The next section in the magazine is the meat, the features section. The features are dubbed just Features in the table of contents, but this is where longer form stories based on the franchise of the specific issue, live. In this October 2018 issue, which is the “Innovation By Design,” issue, gives us half of the feature section dedicated to “innovation by design” as seen at the top of every page. Even the typography on the opening spread, screams “innovative.” I think one of the reasons Fast Co. is so successful in their franchises is because they come at these stories from a unique angle. For example, the first story in the package is about Adidas and their project Futurecraft Loop is a way for the company to try and recycle its materials and minimize waste. I, for one, have never thought about what happens to my running shoes when I throw them out, but I have thought about what might happen to my technology when its discarded. Fast Co. uses that curiosity that they know we all must have, because we’re all obsessed with our devices. They start out the story, not by introducing Addidas or what they’ve been doing, but with a question to the reader. Though Melissa Chessher hates rhetorical questions I have to say sometimes I think they’re an incredible good attention getter for a lede. Fast Co. starts off by asking “What happens to our devices after we’re done with them?” and then offers a startling statistic that “70% of the world’s discarded electronics are not recycled…” Right there in the first two sentences they’ve given a great lede and nut graf and an entry-point into how the package will center on sustainable design. The package continues, with topics that have never crossed my mind like “A credit card that monitors your carbon footprint” to something I think about every time I order from Amazon, which admittedly is quite often, “A Remedy for Single-Use Packaging.” With simple, self-explanatory, heads, Fast Co. is giving their audience such an easy entry-point for content they know they want to read, and some that they never knew existed.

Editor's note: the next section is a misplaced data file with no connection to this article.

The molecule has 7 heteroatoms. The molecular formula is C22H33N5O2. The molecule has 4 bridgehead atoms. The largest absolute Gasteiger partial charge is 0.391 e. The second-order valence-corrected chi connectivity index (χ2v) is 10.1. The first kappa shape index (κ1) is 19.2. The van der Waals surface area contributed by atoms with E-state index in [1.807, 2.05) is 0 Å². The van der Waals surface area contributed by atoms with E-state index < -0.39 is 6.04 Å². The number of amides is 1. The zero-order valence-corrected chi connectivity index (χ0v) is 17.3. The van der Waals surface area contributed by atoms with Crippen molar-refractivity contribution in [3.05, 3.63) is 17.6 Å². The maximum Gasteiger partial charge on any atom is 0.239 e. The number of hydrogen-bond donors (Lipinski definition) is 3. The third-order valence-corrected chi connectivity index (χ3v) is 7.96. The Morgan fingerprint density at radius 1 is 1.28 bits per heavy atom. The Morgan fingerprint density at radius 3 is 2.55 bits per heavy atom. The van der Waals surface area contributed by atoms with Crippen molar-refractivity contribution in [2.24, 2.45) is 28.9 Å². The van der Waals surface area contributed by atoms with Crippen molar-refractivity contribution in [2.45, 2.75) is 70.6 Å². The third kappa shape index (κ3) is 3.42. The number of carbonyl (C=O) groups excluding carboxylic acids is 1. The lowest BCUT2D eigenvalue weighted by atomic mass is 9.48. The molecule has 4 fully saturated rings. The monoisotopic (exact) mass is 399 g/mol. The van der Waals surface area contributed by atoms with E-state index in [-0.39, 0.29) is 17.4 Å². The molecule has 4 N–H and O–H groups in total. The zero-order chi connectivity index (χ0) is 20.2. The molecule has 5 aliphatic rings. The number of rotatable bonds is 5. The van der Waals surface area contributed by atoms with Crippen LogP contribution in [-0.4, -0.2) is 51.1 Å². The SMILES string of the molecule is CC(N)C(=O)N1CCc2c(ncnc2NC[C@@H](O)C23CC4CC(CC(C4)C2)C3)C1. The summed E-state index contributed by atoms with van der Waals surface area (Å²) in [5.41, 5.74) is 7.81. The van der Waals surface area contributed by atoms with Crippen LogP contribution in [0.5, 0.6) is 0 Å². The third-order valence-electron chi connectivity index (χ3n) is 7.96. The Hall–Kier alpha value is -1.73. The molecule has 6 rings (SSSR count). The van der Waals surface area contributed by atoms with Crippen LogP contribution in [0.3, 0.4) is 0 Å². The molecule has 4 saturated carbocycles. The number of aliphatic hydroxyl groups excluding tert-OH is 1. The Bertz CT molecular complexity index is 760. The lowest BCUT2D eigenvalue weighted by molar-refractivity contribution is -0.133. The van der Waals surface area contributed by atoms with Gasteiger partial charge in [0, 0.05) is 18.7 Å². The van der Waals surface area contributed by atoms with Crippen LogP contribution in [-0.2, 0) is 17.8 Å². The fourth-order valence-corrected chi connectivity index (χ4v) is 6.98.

Their last department, albeit a small one, is called Exit Strategy, a clever way of naming the back of the book section and it’s just about as quick and a silly as the name might suggest. In the October 2019 issue, Exit Strategy offers a cartoon of a “BossTicker CEO Bot,” clearly poking fun at a typical Tech company CEO. The abstract at the bottom of the page shows the idea that this CEO bot is an “intelligence augmentation system that transforms any mid-level manager into a commanding C-suite executive.” There’s a cartoon of this CEO bot on the left-hand portion of the page and many of his accessories like his tie, apple watch, an aural implant and more. This section is clearly to get a laugh out of its audience, most of which are higher-level business workers and leaders–so they would probably find this funnier than I do. But, it’s an example also of Fast Co. wanting to leave their audience on a light, uplifting note, which emphasizes the overall positive and progressive tone of the book.
Tone: they know what they’re doing–and they want you to, too.
Voice: they want to show you, inform you, better you, but not talk down to you.